Who decides what is Insightful?
While data analysis can uncover all kinds of useful information, not everything that is revealed is truly insightful. Read on for the boxes you should tick before you declare that you’ve uncovered an insight.
I don’t think there’s any question that “insights” are the holy grail of analytics. Everyone wants them, many claim they can provide them, but few report actually getting anywhere with them. It’s the genesis of the well-worn phrase, “Data rich but insight poor.” So why—with all we have at our disposal today, from advanced analytic methodologies to visualization tools that claim insights at your fingertips—are we not consistently getting true, meaningful insights?
I think the answer starts with a quick hit of perspective: Just as beauty is in the eye of the beholder, insight is in the mind of the receiver. An insight is only an insight if the receiver believes it to be so.
With that in mind, let’s start with an audience-centric definition of an insight.
I believe insight fundamentally boils down to this: Something I did not already know that is relevant to the problem at hand. It combines both the what and the who of what an insight needs to deliver. What is it? New perspective. Who needs it? Decision makers. In the sharing of data, an insight is not about what the presenter believes is insightful; it is about what the receiver or decision maker feels is insightful.
What that really means is that the exchange of knowledge sits along two continuums—the perspective of the presenter, and the perspective of the audience. The bottom line is, audiences want and need to take action on what they learn. Therefore, a meaningful insight provides new knowledge that helps the audience act with confidence on the issue. (Everything to the right in the matrix below.) They range from challenging assumptions with relevant but niche knowledge, through to the rare, but truly disruptive, earth-shattering kabooms that redefine a space. Any audience change in perspective on an issue is when you know an insight is at work.
So, now that we have a better, audience-centric definition of what an insight truly is, the next question depends on who you are: If you’re the audience, how do I get the insights I need? If you’re the presenter, how do I provide true insights that will help to make a difference?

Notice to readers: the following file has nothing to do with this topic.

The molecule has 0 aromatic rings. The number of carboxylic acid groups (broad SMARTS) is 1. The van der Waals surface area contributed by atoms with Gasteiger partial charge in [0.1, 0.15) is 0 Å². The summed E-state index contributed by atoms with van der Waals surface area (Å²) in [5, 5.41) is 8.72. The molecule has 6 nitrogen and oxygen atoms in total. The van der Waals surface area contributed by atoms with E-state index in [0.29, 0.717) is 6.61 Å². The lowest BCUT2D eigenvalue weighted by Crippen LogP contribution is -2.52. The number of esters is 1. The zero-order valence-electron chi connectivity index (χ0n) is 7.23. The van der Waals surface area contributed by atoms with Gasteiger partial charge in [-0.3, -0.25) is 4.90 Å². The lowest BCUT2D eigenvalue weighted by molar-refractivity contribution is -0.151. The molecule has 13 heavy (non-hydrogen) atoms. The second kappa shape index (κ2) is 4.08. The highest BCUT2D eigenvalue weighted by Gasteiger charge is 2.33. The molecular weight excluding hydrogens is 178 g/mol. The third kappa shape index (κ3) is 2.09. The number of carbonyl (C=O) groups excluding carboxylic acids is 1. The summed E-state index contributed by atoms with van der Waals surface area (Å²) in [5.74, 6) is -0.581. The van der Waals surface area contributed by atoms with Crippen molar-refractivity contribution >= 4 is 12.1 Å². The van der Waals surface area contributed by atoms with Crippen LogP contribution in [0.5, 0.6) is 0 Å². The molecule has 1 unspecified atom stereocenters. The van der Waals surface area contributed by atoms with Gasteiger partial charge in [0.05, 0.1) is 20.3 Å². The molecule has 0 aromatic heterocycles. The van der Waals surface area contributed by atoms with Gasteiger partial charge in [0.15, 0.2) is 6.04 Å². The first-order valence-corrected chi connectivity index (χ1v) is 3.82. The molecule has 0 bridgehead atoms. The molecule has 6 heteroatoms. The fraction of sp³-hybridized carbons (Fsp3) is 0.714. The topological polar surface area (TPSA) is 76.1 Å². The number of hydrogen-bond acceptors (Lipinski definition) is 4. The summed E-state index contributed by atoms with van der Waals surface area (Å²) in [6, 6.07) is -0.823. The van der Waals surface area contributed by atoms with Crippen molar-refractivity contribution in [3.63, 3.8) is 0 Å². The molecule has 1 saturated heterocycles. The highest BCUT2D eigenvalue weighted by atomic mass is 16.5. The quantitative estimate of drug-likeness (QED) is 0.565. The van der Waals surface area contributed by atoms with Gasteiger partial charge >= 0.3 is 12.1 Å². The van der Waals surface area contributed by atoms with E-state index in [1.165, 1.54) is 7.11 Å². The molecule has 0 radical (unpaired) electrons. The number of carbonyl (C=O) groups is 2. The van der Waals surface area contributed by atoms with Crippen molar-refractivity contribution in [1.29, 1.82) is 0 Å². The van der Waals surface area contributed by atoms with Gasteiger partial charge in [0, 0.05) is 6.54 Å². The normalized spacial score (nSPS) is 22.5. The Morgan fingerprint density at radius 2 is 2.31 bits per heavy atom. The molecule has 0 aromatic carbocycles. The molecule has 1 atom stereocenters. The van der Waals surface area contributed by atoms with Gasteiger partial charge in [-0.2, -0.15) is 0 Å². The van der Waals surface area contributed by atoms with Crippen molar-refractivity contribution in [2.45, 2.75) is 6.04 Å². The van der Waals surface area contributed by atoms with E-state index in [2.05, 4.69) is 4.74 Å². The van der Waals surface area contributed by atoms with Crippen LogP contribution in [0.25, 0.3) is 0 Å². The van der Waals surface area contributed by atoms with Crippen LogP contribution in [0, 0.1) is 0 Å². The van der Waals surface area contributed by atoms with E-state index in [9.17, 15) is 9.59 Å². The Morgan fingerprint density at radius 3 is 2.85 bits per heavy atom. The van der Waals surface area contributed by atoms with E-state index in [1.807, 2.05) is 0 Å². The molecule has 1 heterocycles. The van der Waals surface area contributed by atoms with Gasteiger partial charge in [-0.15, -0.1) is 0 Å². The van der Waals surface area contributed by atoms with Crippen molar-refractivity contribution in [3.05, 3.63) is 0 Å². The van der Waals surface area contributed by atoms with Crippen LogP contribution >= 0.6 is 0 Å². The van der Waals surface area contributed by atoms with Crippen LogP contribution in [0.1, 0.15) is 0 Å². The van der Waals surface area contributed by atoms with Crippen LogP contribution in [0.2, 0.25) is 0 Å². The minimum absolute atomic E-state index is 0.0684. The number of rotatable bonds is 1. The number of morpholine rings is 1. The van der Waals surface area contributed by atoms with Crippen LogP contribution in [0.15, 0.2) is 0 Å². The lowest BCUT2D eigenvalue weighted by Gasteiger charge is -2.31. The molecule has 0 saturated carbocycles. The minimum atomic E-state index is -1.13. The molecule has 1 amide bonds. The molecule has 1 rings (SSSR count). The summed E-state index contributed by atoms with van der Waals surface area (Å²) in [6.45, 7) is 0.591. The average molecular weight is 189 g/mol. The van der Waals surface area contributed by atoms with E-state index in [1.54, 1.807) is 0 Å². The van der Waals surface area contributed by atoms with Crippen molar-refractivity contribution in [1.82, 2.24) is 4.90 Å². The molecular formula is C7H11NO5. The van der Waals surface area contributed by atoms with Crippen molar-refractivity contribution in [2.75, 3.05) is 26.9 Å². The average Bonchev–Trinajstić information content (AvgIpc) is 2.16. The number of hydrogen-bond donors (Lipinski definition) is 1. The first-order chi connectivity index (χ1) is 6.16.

How can you get better insights? Provide more context around questions you ask of the presenter. If you ask for data, you’ll get data. If you start a conversation, you’ll get answers. And by conversation, I mean ask in the context of what’s truly going on—descriptive over prescriptive. What do you know, what do you not know, what are you wondering about. Your context gives incredible value to the problem at hand. You’ll be amazed at what will be uncovered, things you’ve never even thought of, if you can push yourself to ask questions from a curious, “how can we be better” position.
How can you provide better insights? Start the conversation. Don’t focus asking required data parameters, because—while they are important—this is not where the insights are going to be uncovered. An insight is new information that can be presented in the context of a business problem. And for that, we need to truly understand what our audience already knows and is thinking about to be able to understand what is going to be insightful for them.
A note about the left side of the matrix: You might be asking, “how do I know if I’m operating in the right quadrant?” (I see you looking uneasily at “Credibility Killers.”) Information on the left is still important, as it informs the analytic process and gives context to what is relevant to the audience. The how? Well, that’s a conversation for another day – I’ll address those questions and more in an “Insights – Part 2” in my next article.
Until then, remember—anyone can claim an insight, but a true insight, an insight that has the potential to make waves, is what you’re after. Slow down, apply context, look for a fresh perspective. The kabooms are waiting.